It seems that it’s Steve Cohen, not the Wilpons who’s to blame for his bid to buy the New York Mets falling through.
Josh Kosman and Thornton McEnery of the New York Post has a new report out on what caused Steve Cohen‘s deal to buy the New York Mets to fall through. Prior to this report, the prevailing thought was that Jeff Wilpon caused the deal to fall through with exorbitant demands.
As it turns out, that was not the case. Cohen signed a non-binding agreement to buy the team in December which included the previously reported five-year transition period.
The new reporting is that Cohen didn’t understand that MLB teams had only one control person. He believed that being the majority owner would allow him to have a say in how his money was spent. That’s not how MLB rules work.
Each team has just one control person who is expected to make any and all baseball decisions. Once Cohen learned of this, he attempted to change the terms of the deal. He didn’t want the Wilpons spending his money without his approval.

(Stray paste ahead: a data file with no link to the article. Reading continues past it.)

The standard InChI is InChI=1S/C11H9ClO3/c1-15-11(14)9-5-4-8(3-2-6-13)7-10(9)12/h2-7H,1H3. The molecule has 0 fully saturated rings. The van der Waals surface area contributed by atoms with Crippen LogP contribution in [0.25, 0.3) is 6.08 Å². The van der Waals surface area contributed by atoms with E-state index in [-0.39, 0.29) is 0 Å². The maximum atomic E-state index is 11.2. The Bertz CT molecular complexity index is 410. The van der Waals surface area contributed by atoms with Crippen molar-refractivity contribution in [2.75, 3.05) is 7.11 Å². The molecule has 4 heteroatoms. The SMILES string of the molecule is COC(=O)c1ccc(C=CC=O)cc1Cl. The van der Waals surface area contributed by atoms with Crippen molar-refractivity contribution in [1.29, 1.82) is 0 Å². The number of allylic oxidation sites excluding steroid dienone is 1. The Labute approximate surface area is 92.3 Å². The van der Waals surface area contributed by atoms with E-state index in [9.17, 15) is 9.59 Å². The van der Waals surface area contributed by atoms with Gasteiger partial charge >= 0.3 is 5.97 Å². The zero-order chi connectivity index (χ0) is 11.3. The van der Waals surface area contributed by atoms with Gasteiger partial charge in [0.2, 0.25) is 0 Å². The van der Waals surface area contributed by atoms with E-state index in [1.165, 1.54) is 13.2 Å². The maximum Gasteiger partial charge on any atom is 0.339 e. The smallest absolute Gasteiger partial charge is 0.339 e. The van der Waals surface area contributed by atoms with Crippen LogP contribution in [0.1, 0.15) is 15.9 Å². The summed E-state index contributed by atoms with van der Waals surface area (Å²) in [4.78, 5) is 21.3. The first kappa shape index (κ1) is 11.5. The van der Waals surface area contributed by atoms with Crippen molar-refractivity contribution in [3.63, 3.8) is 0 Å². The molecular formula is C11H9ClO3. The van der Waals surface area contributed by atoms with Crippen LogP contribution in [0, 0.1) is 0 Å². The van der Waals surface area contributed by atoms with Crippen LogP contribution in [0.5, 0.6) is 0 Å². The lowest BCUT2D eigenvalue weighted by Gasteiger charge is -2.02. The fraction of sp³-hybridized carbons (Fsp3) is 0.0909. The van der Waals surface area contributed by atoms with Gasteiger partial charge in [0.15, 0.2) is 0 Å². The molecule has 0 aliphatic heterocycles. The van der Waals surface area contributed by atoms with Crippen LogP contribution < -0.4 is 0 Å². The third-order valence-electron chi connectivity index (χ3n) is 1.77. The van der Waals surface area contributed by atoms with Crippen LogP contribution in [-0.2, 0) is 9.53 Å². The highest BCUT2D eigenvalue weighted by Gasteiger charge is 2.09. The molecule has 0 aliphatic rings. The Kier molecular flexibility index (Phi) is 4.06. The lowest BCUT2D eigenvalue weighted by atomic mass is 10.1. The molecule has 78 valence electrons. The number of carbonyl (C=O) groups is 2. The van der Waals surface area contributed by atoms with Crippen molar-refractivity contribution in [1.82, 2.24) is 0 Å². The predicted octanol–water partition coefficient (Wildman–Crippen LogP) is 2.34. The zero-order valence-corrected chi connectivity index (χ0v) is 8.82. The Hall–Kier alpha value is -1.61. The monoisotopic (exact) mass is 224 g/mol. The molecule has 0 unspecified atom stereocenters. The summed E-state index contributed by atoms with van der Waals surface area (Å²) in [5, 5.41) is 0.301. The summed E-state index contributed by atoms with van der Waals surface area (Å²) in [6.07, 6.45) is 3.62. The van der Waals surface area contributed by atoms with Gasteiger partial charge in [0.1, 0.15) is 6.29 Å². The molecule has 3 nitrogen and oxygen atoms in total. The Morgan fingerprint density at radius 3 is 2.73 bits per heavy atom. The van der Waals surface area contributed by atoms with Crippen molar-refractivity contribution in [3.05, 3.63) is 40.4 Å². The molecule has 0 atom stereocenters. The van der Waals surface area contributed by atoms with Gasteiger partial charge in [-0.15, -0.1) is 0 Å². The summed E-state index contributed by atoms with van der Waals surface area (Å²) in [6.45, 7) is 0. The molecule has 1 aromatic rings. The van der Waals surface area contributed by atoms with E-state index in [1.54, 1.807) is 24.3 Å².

McEnery reports that Cohen proposed a new deal that would have given him increased power during the transition period. Not only did the Wilpons reject that proposal, they asked Cohen to give Jeff Wilpon annual raises during the five-year transition.
Cohen balked and walked away from the deal, thus breaking his legally-binding agreement. Turns out MLB and SNY’s Andy Martino were right. It wasn’t the Wilpons who were at fault.
Obviously, it’s absurd that the Wilpons wanted Cohen to allow them to spend his money for five years without his say. However, that’s technically what Cohen agreed to, even if he did it unknowingly.
After working in bad faith with the Wilpons, it’s now expected that Cohen will never be allowed to own an MLB team. Even if he does manage to buy a team, it’s not likely that he would be approved by the owners.
Meanwhile, the Wilpons, who still plan to sell the Mets, are on the hunt for a new buyer. It’s unclear if they’ll continue to pursue control beyond the 2020 season in any sale of the team.